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A Great War Movie

 

Bernard Montgomery, left, and Meyrick Clifton James Source: The Australian

I WAS MONTY’S DOUBLE, a British movie made in 1958 and directed by John Guillermin, is the story of a mostly unsuccessful military actor commissioned to impersonate General Bernard Montgomery during World War II. Meyrick Clifton James, the actor, plays himself in the movie and he is outstanding. It’s a truly remarkable performance. From a 2010 piece in The Australian:

IN 1944 a washed-up Australian actor named Meyrick Clifton James experienced one of the oddest career revivals in history.

James was not a great actor. He could neither sing nor dance, and he had lost a finger in the trenches during World War I. When war broke out again he volunteered to entertain the troops, winding up in Leicester, in the Army Pay Corps Variety Troupe. With his thin face and grey moustache he could do a remarkable impersonation of the top British soldier, Bernard Montgomery.

On the eve of D-Day the failed actor was plucked from obscurity to play the starring role in one of the war’s most melodramatic deception: as Monty’s double.

Here is a clip at Turner Classic Movies. The movie also stars one of the most hardworking British movie actors of all time, John Mills.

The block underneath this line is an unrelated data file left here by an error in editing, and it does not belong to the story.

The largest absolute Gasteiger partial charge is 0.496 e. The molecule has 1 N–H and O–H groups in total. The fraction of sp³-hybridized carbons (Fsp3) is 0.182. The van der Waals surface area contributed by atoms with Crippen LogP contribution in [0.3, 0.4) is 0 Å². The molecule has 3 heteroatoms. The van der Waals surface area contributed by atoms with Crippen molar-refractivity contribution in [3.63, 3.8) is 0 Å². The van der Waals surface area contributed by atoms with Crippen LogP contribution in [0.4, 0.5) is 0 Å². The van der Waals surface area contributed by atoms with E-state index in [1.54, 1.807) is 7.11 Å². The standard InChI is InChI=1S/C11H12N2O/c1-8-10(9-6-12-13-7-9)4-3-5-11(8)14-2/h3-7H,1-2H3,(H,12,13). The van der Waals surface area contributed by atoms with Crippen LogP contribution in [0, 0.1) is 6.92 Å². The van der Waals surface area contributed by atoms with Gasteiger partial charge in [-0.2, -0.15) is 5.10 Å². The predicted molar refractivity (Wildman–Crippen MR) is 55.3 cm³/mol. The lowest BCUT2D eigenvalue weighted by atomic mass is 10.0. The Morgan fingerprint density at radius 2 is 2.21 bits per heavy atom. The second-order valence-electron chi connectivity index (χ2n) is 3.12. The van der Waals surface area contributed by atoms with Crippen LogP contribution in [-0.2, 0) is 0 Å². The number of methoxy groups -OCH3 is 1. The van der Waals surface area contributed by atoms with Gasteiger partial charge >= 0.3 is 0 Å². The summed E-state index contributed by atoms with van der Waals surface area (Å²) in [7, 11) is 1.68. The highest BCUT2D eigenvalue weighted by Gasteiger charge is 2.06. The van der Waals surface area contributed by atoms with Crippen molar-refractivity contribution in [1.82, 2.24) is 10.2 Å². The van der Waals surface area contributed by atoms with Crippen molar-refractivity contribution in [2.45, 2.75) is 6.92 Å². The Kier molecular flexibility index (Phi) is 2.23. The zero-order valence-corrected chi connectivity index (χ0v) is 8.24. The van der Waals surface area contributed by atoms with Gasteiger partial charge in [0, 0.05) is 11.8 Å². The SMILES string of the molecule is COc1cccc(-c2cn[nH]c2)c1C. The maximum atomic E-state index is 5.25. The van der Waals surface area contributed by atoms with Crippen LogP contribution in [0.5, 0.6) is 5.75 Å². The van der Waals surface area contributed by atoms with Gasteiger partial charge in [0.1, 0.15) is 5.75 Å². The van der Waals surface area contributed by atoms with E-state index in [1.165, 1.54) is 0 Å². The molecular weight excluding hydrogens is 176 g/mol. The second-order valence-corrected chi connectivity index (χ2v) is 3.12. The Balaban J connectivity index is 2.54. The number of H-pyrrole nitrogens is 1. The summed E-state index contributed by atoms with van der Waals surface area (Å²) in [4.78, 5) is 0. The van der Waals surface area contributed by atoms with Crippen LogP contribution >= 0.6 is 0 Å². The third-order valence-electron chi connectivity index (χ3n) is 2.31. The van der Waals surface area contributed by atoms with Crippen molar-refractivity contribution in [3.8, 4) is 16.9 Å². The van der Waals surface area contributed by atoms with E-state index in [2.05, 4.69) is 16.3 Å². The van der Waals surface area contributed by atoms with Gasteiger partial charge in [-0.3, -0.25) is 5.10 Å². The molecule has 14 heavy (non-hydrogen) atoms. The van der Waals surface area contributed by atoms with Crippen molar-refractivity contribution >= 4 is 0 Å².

— Comments —

Paul writes:

I tried to view your clip of I Was Monty’s Double, but it would not play. But I will be on the lookout for it on TCM. Yes John Mills was unbelievable. Check out his performance in Tunes of Glory (1960) co-starring Alex Guinness, who plays a guilt-ridden officer after a spoiler alert concerning John Mills.

Mills, and so many British actors who were underpaid in Britain, played minor parts even after they were major stars. For example, John Mills played a minor role as a pathetic high-ranking officer in King Rat (1965) starring the young George Segal. I am not sure many know he played the unrecognizable, bizarre pub character in the excellent Ryan’s Daughter (1970). As a child, I first became aware of John Mills in Swiss Family Robinson (1960), a major Disney hit that prompted the tree house in Disney World.

 Laura writes:

He made more than 120 movies. His best performances, in my opinion, were in Hobson’s Choice (1954) and Great Expectations (1946), both directed by David Lean.

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